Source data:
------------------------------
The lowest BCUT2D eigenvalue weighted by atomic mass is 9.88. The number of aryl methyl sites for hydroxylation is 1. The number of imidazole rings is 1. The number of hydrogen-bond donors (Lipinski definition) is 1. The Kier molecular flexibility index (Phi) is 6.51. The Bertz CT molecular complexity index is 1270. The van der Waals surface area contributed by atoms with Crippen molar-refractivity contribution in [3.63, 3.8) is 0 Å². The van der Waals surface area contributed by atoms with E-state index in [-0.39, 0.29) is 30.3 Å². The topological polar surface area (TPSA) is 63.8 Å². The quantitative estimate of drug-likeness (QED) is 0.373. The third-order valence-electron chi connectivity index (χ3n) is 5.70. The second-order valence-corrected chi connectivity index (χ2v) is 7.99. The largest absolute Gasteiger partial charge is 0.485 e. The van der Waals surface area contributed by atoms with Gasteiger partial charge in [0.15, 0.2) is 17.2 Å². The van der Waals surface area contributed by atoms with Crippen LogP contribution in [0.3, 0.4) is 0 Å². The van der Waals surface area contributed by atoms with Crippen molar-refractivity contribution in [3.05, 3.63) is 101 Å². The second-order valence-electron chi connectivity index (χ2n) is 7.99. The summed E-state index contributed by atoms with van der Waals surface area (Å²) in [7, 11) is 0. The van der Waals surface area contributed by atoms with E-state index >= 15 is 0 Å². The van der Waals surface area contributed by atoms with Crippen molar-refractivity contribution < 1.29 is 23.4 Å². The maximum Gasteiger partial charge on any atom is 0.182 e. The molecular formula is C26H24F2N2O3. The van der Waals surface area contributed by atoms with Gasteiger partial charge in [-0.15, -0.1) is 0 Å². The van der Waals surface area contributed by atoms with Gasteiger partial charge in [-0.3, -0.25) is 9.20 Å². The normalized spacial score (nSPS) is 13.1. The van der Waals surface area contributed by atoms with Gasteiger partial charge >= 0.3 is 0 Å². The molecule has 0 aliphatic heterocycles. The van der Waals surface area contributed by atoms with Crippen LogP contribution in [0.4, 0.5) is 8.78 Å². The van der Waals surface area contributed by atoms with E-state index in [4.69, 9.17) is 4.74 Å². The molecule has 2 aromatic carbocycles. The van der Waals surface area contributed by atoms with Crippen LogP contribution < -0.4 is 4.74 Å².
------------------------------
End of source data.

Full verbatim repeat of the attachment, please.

The lowest BCUT2D eigenvalue weighted by atomic mass is 9.88. The number of aryl methyl sites for hydroxylation is 1. The number of imidazole rings is 1. The number of hydrogen-bond donors (Lipinski definition) is 1. The Kier molecular flexibility index (Phi) is 6.51. The Bertz CT molecular complexity index is 1270. The van der Waals surface area contributed by atoms with Crippen molar-refractivity contribution in [3.63, 3.8) is 0 Å². The van der Waals surface area contributed by atoms with E-state index in [-0.39, 0.29) is 30.3 Å². The topological polar surface area (TPSA) is 63.8 Å². The quantitative estimate of drug-likeness (QED) is 0.373. The third-order valence-electron chi connectivity index (χ3n) is 5.70. The second-order valence-corrected chi connectivity index (χ2v) is 7.99. The largest absolute Gasteiger partial charge is 0.485 e. The van der Waals surface area contributed by atoms with Gasteiger partial charge in [0.15, 0.2) is 17.2 Å². The van der Waals surface area contributed by atoms with Crippen LogP contribution in [0.3, 0.4) is 0 Å². The van der Waals surface area contributed by atoms with Crippen molar-refractivity contribution in [3.05, 3.63) is 101 Å². The second-order valence-electron chi connectivity index (χ2n) is 7.99. The summed E-state index contributed by atoms with van der Waals surface area (Å²) in [7, 11) is 0. The van der Waals surface area contributed by atoms with E-state index >= 15 is 0 Å². The van der Waals surface area contributed by atoms with Crippen molar-refractivity contribution < 1.29 is 23.4 Å². The maximum Gasteiger partial charge on any atom is 0.182 e. The molecular formula is C26H24F2N2O3. The van der Waals surface area contributed by atoms with Gasteiger partial charge in [-0.15, -0.1) is 0 Å². The van der Waals surface area contributed by atoms with Gasteiger partial charge in [-0.3, -0.25) is 9.20 Å². The normalized spacial score (nSPS) is 13.1. The van der Waals surface area contributed by atoms with Gasteiger partial charge >= 0.3 is 0 Å². The molecule has 0 aliphatic heterocycles. The van der Waals surface area contributed by atoms with Crippen LogP contribution in [0.4, 0.5) is 8.78 Å². The van der Waals surface area contributed by atoms with E-state index in [4.69, 9.17) is 4.74 Å². The molecule has 2 aromatic carbocycles. The van der Waals surface area contributed by atoms with Crippen LogP contribution < -0.4 is 4.74 Å².